There are multiple ways out there to remove Cockroaches. Night lights are one of the best ways to get rid of them naturally. Roaches are nocturnal. So, they will come out of hiding at night when you are inactive. Sleeping with night lights is a statistic and the easiest way to remove them. Below there are some of the best night lights you can use around your home or office.
GOOTOP Bug Zapper
The GOOTOP Bug Zapper emits blue light to attract cockroaches and other insects. You can use it indoors and outdoors. But it will give the most effective result in a dark environment or at night. It has grids that electrocute the cockroaches with high voltage.
The Zapper has no smell. So, you can place it in your house as well. Moreover, there is no need to worry that your pet will eat a dead insect as the grids around it prevent them from doing so. It covers half an acre area and is effective in camping as well.
Katchy Indoor Insect Trap
Katchy indoor insect traps are convenient and very easy to use. It is UV light and comes with a powerful fan and sticky board. You can switch it on and off easily without any hassle. Unlike other ugly traps, it is stylish, and you can place it anywhere in your home.
For the best results, it is better to turn off the light. As a cockroach crawls inside, it will get trapped. The trap also offers an option for settings on high or low speed. The glue board remains sticky for months. You are still given refills along with the purchase.
LIGHTSMAX Ultimate Indoor Bug Zapper
LIGHTSMAX Ultimate Indoor Bug Zapper protects you from a cockroach infestation in your home. It emits high-intensity UV lights that attract cockroaches to trap them. Then it instantly kills them with the high-voltage charging metal grid. It is a great night light.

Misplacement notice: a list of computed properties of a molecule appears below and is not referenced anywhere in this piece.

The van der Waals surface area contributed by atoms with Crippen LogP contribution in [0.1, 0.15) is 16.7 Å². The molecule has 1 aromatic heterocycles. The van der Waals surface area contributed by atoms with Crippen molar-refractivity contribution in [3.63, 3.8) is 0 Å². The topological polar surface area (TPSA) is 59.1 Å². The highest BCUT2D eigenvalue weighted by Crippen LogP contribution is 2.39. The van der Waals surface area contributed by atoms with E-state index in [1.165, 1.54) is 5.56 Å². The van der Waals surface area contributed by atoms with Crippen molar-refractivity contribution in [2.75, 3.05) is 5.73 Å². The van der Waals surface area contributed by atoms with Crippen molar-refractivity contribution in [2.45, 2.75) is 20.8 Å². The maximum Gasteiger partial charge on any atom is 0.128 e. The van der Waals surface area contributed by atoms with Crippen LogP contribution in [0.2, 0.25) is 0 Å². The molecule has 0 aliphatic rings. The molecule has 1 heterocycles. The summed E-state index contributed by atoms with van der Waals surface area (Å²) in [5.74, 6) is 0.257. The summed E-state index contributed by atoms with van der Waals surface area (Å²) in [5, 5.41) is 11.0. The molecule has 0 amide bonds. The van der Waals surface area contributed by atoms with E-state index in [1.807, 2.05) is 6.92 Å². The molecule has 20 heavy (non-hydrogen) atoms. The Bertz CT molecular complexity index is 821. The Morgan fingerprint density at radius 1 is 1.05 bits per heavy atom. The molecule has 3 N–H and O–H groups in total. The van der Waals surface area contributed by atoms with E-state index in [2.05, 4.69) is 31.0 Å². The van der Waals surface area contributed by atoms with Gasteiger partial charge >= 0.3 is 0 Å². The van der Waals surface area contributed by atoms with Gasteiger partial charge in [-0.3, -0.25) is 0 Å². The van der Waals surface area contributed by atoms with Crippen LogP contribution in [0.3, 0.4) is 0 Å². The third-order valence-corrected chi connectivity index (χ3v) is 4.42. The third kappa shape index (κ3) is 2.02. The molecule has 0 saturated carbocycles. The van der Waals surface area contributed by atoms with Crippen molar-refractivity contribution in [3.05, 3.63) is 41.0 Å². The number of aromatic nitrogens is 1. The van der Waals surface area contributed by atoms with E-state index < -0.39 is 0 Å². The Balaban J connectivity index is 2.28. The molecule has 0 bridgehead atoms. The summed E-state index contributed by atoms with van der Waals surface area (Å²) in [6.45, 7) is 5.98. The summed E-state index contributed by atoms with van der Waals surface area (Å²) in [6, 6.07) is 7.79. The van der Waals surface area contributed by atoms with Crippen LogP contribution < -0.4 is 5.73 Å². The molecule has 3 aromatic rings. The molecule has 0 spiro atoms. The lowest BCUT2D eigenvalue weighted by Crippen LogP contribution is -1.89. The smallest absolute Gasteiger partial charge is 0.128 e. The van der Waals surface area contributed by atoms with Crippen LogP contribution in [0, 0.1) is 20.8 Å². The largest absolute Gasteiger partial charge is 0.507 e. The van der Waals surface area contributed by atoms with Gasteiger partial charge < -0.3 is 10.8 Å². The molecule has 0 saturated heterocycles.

So, for better outcomes, use it at night or when the house is completely dark. Unlike traditional pesticides, it doesn’t produce fumes, smell, or sound. It is safe for pets, pregnant women, and children. You can use it to protect any part of your home, office, or restaurant.
Alternate Ways to Keep Roaches Away At Night?
Roaches roam around freely at night when there is no light or noise. They prefer hiding during the day or when the lights are on. As soon as it is dark, Cockroaches will crawl. No one wants critters, especially Roaches, around at night. They can crawl onto your bed and onto your skin.
Just thinking of it makes it uncomfortable. Keeping lights on is an option, but you can always look for better and more effective ways. Below are some suggestions to help you in keeping roaches away at night.
- Throw out all the clutter from your house. Remove all the old newspapers and cardboard boxes. They are the main source of roaches.
- Regularly clean and vacuum rooms. Keep food out of your bedroom completely. The food crumbs or food boxes attract more of them.
- Take a close look around your house. Search for small openings in windows, doors, chimneys, and ceilings.
- Seal the holes with caulking guns. Remember, Roaches can crawl into spaces as small as 3mm.
- You can also install weather strips on bedroom doors.
- Wrap rubber silicone tape around the bottom of your bed posts. It prevents roaches from climbing on your beds.
- Use peppermint oil and coffee scent around the house.
- Use boric acid on room floors. Fill all the corners with acid. But it is not pet or children-friendly.
Cockroaches are nocturnal. They stay awake at night when you are inactive or sleeping. But will stay in their hiding during the day. They are not allergic to light but avoid going near it. Roaches know that lights make them prominent to their predators. So they come out in the darkness for food.
Humans, when sleeping, can become easy victims of cockroaches. They are inactive and virtually not moving. So roaches can crawl onto them. Human heat and moisture attract cockroaches. So, it is better you use Night lights and other ways to eliminate them from your house.
Burhan, A. & Gençer, N. (2020). The effect of illumination with different light wavelengths on the orientation of Turkestan cockroach, Blatta lateralis (Walker, 1868) (Blattodea: Blattidae) . Turkish Journal of Entomology , 44 (4) , 477-486 . DOI: 10.16970/entoted.774867